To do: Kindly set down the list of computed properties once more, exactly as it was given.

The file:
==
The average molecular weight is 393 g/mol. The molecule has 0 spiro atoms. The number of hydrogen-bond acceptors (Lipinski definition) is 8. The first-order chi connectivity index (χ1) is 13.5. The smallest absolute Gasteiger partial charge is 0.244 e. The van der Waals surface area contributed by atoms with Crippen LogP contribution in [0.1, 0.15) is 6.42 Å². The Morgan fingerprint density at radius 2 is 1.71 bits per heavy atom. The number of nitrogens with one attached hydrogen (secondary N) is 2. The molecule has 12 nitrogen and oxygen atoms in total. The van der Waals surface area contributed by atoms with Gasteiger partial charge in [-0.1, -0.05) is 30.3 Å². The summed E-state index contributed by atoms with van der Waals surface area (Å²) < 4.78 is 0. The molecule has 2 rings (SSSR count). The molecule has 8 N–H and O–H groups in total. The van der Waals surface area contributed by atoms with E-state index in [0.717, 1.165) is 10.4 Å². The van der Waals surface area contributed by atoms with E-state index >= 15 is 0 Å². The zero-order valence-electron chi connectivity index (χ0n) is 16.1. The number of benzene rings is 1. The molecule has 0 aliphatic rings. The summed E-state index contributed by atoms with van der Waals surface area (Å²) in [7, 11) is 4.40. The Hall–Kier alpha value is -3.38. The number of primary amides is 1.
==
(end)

The average molecular weight is 393 g/mol. The molecule has 0 spiro atoms. The number of hydrogen-bond acceptors (Lipinski definition) is 8. The first-order chi connectivity index (χ1) is 13.5. The smallest absolute Gasteiger partial charge is 0.244 e. The van der Waals surface area contributed by atoms with Crippen LogP contribution in [0.1, 0.15) is 6.42 Å². The Morgan fingerprint density at radius 2 is 1.71 bits per heavy atom. The number of nitrogens with one attached hydrogen (secondary N) is 2. The molecule has 12 nitrogen and oxygen atoms in total. The van der Waals surface area contributed by atoms with Gasteiger partial charge in [-0.1, -0.05) is 30.3 Å². The summed E-state index contributed by atoms with van der Waals surface area (Å²) < 4.78 is 0. The molecule has 2 rings (SSSR count). The molecule has 8 N–H and O–H groups in total. The van der Waals surface area contributed by atoms with E-state index in [0.717, 1.165) is 10.4 Å². The van der Waals surface area contributed by atoms with E-state index >= 15 is 0 Å². The zero-order valence-electron chi connectivity index (χ0n) is 16.1. The number of benzene rings is 1. The molecule has 0 aliphatic rings. The summed E-state index contributed by atoms with van der Waals surface area (Å²) in [7, 11) is 4.40. The Hall–Kier alpha value is -3.38. The number of primary amides is 1.